Exposing human suffering and death is Chomsky's eternal goal in all of his foreign policy publications; he is merciless when it comes to injustice and violations of human rights. Not only does he meticulously detail all the factors and facts of the conflict in this book, but also transcends the big picture into the suffering and humiliation of the average Palestinian in his daily life, be it in the occupied territory or Lebanon. All facts are skillfully put into perspective where the views relating to both sides are listed, leading to irrefutable conclusions.
As customary of Chomsky's writings, an infinite amount of quotes is collected from both sides of the conflict, which are then woven together into his text creating a factual, and often, sarcastic picture of the issue and the people involved. Using their actual words he exposes the hypocrisy and deception of the Israeli leadership.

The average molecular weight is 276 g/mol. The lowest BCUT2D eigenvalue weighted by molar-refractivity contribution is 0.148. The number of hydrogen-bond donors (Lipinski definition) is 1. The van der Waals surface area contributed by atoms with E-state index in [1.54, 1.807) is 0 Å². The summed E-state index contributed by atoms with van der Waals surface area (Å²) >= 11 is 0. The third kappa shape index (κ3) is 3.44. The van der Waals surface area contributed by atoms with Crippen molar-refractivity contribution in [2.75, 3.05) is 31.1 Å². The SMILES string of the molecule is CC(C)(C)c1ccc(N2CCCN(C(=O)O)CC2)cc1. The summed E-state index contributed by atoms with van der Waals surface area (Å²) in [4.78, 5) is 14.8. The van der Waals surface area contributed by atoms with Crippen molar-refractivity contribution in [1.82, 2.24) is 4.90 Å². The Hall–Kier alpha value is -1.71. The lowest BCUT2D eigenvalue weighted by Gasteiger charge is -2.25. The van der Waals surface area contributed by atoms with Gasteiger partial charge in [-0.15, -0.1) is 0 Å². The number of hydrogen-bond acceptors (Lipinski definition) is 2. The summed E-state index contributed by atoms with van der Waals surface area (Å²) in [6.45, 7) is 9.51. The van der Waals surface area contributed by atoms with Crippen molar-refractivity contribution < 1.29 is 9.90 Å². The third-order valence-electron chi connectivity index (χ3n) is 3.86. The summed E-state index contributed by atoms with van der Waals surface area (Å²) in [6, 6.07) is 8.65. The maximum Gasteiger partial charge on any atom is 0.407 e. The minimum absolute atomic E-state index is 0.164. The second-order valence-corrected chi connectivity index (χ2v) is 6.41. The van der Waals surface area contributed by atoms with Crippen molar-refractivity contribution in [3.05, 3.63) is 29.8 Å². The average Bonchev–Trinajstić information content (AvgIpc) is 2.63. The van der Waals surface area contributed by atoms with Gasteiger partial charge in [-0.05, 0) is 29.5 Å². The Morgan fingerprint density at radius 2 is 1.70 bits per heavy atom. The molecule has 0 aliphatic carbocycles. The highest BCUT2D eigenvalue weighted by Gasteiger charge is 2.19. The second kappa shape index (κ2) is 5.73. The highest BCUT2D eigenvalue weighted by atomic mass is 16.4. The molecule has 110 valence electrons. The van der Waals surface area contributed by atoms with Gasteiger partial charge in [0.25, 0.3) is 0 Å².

Chomsky's frequent use of long sentences makes it necessary to read the text slowly. Sometimes it is necessary to read each paragraph twice to comprehend the usually profound conclusion.
As usual his analysis reflect his powerful insight into the issue involved, which gives the allusion that Chomsky is a scholar in this field only. The depth of Chomsky's account in anything he addresses surpass that of most scholars in the respective topics addressed.